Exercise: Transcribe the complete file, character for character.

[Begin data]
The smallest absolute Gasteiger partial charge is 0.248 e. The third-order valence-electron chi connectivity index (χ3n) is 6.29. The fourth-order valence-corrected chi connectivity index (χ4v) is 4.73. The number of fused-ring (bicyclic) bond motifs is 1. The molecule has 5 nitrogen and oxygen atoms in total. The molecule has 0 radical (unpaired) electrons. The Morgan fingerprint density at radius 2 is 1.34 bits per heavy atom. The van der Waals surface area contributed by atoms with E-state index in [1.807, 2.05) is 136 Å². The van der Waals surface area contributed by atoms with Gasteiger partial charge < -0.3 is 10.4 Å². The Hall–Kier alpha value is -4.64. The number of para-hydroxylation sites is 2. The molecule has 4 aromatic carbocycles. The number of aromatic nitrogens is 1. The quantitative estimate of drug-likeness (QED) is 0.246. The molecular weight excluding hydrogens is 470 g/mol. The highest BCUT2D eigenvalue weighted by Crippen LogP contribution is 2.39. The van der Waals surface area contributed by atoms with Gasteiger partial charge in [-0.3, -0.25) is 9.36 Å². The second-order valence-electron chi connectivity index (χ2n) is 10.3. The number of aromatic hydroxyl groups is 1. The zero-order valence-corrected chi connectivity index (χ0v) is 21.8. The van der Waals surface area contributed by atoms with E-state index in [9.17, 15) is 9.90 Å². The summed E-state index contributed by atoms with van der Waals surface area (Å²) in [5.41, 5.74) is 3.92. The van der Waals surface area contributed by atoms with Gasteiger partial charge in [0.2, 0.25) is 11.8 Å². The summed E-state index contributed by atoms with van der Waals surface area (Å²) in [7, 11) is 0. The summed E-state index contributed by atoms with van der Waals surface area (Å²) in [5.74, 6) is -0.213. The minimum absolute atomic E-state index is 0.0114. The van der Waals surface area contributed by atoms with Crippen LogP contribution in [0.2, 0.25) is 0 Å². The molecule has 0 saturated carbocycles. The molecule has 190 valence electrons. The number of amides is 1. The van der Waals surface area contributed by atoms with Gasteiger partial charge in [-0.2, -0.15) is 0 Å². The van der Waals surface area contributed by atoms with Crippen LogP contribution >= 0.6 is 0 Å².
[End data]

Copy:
The smallest absolute Gasteiger partial charge is 0.248 e. The third-order valence-electron chi connectivity index (χ3n) is 6.29. The fourth-order valence-corrected chi connectivity index (χ4v) is 4.73. The number of fused-ring (bicyclic) bond motifs is 1. The molecule has 5 nitrogen and oxygen atoms in total. The molecule has 0 radical (unpaired) electrons. The Morgan fingerprint density at radius 2 is 1.34 bits per heavy atom. The van der Waals surface area contributed by atoms with E-state index in [1.807, 2.05) is 136 Å². The van der Waals surface area contributed by atoms with Gasteiger partial charge < -0.3 is 10.4 Å². The Hall–Kier alpha value is -4.64. The number of para-hydroxylation sites is 2. The molecule has 4 aromatic carbocycles. The number of aromatic nitrogens is 1. The quantitative estimate of drug-likeness (QED) is 0.246. The molecular weight excluding hydrogens is 470 g/mol. The highest BCUT2D eigenvalue weighted by Crippen LogP contribution is 2.39. The van der Waals surface area contributed by atoms with Gasteiger partial charge in [-0.3, -0.25) is 9.36 Å². The second-order valence-electron chi connectivity index (χ2n) is 10.3. The number of aromatic hydroxyl groups is 1. The zero-order valence-corrected chi connectivity index (χ0v) is 21.8. The van der Waals surface area contributed by atoms with E-state index in [9.17, 15) is 9.90 Å². The summed E-state index contributed by atoms with van der Waals surface area (Å²) in [5.41, 5.74) is 3.92. The van der Waals surface area contributed by atoms with Gasteiger partial charge in [0.2, 0.25) is 11.8 Å². The summed E-state index contributed by atoms with van der Waals surface area (Å²) in [7, 11) is 0. The summed E-state index contributed by atoms with van der Waals surface area (Å²) in [5.74, 6) is -0.213. The minimum absolute atomic E-state index is 0.0114. The van der Waals surface area contributed by atoms with Crippen LogP contribution in [0.2, 0.25) is 0 Å². The molecule has 0 saturated carbocycles. The molecule has 190 valence electrons. The number of amides is 1. The van der Waals surface area contributed by atoms with Gasteiger partial charge in [-0.2, -0.15) is 0 Å². The van der Waals surface area contributed by atoms with Crippen LogP contribution >= 0.6 is 0 Å².